Do your eyes change color when you die?

I'm just curious. Do they change color when we die?


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Most Helpful Girl

What Girls Said 10

  • The eyes get "duller" - like, there is literally no life in them at all. I believe that there are nutrients in the body that help to maintain pigment, and obviously when you are dead, nutrients are no longer supplied to cells in the body. Also, the cornea that covers the iris and the pupil absorbs the fluids inside the eyeball so it becomes cloudy, giving the impression that the eyes have changed color.

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  • I would assume that the gene for eye pigment would cease to be produced, probably resulting in no eye color.

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  • are you trying to find out if you'll look good for the necrophiliacs?

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  • I looked at a cadaver or two, the professor didn't say anything about his/her (I went twice, two different bodies) eyes changing color. He just lifted the eyelid and talked about the eye and its color. To me, it looked the same as if someone were alive.

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  • My grandma told me when her mother died in front of her Its literally like there was a light In her eyes and it turned off !

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  • They tend to become a pale color over the iris and pupil though the actual color varies.

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  • does it matter? I don't really think a body's pigment changes when they die...but once the body swells to a certain point, the tiny blood vessels may break and color the entire eye,

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  • Well after someone dies I thought they took the eyes out

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  • i think they turn pale and eventually all colors fade

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  • yeah I think somebody told me that the eye color stays the same but it turns pale and not shining ...but I don't know to what extent this is true !

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What Guys Said 6

  • It's kinda like that question "If a tree falls in the forest and there's nobody there, does it really make a noise?" Who cares?

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  • nope they turn to jelly!

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  • I don`t know such, but I know that the splendour is off.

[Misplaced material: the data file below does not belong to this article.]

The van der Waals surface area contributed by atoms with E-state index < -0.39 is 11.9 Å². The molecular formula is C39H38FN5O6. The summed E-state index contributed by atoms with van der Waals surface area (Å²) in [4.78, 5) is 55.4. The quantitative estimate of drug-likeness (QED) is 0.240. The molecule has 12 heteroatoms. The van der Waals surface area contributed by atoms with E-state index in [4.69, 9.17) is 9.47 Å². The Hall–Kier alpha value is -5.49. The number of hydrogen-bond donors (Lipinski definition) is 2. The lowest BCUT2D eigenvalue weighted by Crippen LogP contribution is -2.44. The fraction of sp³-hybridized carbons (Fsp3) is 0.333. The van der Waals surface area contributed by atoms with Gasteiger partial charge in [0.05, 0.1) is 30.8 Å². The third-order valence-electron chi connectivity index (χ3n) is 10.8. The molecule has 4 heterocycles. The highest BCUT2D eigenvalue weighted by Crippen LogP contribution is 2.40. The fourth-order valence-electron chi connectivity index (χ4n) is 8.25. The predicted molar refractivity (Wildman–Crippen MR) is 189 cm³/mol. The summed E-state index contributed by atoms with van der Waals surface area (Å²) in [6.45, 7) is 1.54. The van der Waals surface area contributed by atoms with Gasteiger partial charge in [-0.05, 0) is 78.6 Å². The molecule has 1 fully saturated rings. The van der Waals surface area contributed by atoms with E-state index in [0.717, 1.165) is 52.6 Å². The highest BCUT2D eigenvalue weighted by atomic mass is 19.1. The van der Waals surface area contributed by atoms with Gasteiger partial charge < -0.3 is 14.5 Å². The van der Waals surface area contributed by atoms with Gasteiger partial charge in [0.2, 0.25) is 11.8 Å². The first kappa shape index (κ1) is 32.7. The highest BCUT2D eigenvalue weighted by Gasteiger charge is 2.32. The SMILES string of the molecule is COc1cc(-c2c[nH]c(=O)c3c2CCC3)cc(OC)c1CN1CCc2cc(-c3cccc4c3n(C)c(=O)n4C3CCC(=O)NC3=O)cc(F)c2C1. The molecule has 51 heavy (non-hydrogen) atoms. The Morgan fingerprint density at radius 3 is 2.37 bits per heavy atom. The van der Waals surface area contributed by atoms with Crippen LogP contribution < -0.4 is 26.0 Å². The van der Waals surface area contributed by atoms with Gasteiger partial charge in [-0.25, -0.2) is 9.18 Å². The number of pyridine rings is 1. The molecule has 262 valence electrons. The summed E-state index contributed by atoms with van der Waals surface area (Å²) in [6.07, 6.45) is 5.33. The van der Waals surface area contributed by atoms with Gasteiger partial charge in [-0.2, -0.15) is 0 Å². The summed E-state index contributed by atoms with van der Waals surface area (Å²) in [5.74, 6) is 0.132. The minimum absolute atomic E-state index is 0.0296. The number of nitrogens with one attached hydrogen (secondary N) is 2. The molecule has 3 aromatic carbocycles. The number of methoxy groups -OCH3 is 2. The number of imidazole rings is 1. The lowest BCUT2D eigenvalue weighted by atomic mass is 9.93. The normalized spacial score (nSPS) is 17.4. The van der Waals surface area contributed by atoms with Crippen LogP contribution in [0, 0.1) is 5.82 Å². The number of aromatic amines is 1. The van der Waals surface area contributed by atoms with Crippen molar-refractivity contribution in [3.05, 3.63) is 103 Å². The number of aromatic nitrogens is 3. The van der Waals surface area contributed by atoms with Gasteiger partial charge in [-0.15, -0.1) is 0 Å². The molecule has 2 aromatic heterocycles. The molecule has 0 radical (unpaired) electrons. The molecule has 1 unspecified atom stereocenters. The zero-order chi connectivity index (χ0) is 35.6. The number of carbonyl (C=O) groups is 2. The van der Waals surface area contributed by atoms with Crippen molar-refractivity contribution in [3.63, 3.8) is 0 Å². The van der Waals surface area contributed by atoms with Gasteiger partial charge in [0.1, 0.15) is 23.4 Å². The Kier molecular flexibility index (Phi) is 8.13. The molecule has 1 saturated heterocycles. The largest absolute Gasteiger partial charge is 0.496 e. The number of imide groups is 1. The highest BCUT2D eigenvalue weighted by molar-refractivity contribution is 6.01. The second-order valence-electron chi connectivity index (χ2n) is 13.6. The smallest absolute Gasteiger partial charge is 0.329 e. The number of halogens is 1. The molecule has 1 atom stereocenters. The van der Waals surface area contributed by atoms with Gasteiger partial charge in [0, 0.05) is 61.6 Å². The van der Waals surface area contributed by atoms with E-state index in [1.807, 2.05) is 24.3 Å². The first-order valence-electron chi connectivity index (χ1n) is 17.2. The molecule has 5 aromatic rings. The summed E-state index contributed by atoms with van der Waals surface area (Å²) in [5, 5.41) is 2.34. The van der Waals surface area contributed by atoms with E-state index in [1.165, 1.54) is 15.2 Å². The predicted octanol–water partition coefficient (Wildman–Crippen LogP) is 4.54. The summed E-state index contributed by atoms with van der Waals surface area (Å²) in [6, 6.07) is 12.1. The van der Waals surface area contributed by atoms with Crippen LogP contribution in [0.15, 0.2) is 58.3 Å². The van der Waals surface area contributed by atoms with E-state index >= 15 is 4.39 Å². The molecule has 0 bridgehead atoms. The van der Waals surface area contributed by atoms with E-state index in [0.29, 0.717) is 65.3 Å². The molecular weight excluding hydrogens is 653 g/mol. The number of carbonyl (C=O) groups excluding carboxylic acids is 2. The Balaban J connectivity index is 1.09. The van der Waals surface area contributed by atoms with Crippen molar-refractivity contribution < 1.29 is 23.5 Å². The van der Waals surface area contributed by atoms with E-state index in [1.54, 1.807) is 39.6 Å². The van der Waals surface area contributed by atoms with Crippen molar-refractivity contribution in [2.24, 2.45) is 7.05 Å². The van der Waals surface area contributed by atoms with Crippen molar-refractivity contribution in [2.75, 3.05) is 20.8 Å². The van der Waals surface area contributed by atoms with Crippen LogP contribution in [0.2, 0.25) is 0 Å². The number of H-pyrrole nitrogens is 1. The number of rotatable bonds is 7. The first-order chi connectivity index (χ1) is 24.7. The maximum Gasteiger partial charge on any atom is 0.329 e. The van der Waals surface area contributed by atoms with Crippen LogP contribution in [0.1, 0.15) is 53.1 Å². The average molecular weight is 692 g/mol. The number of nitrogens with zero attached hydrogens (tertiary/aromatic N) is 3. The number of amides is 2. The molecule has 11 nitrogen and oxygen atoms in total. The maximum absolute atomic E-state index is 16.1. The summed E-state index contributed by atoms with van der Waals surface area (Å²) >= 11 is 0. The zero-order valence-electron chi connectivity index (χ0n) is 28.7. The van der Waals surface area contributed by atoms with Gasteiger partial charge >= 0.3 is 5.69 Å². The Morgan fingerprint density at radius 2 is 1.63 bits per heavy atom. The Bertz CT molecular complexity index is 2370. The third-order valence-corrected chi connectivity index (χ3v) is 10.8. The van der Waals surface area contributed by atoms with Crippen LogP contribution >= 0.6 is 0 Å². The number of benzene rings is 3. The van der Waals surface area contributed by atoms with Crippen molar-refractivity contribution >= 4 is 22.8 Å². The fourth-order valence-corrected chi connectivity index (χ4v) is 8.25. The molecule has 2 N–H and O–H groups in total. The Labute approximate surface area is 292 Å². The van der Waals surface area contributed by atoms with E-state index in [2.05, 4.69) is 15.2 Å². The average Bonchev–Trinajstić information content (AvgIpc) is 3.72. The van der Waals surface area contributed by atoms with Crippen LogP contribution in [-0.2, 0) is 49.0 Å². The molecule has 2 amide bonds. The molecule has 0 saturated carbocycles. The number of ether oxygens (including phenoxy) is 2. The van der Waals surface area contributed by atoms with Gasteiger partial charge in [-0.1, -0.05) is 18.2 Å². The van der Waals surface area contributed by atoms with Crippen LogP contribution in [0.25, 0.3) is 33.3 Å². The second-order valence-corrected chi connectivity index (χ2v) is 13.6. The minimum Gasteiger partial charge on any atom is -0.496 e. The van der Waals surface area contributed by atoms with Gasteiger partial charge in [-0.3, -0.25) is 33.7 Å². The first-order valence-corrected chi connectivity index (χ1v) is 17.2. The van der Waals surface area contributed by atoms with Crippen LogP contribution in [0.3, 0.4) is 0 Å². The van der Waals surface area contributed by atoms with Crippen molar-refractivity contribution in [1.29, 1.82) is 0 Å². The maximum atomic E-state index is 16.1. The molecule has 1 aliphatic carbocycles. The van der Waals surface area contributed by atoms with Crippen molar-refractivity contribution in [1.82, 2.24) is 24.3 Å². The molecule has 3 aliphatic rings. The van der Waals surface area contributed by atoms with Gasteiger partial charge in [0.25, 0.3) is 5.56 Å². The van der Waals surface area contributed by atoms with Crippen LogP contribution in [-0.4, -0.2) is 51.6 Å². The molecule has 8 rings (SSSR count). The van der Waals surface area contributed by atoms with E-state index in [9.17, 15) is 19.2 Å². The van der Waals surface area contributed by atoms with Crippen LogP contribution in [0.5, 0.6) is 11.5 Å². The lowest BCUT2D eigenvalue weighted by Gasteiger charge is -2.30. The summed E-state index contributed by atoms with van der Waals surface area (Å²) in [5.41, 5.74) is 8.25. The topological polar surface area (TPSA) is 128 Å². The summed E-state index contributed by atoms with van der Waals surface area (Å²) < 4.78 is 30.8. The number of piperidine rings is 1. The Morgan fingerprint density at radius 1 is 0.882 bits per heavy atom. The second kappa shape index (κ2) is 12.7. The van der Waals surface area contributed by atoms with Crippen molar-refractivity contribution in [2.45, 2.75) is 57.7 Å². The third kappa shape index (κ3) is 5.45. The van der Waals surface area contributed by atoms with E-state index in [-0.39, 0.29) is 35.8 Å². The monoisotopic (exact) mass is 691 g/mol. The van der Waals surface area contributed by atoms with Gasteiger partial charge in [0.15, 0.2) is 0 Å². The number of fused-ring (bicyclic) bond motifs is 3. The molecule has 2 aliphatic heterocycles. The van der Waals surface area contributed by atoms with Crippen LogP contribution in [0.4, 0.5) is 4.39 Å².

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  • I don't know. I haven't died yet.

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  • To date, there have been no published scientific research studies on this phenomena.

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    • Wrong. (check below you)

    • I was quoting that paper. Here's a link. You can find the sentences I wrote, if you look.

      link

      The paper itself is inconclusive on the subject. It says "If iris color consistently changes postmortem in humans, then this taphonomic artifact must be incorporated into victim identification protocol,"

      Note Bene the use of the word "if".

  • Yes, to some extent. If you like details hit your local library and read up on postmortem iris color change. I know there has been some research on the topic.

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    • The anon guy above telling the truth?

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    • The in situ blue eye, at room temperature, turned brown/black within 72 h. If iris color consistently changes postmortem in humans, then this taphonomic artifact must be incorporated into victim identification protocol, including disaster victim identification software, and autopsy reports to prevent inaccurate victim identification and inappropriate exclusion from the identification process

    • ^That is the context of the quote... The publication was dealing with pigs, and if the trend carries true in humans, then it should be incorporated into forensic science techniques. Being that scientists don't kill off humans to study them dead, it's hard to make that jump... They see these trends in the pig model. I would assume the findings of this research has caused them to ask more serious questions, which may lead to observation of human eyes which have been donated to science.

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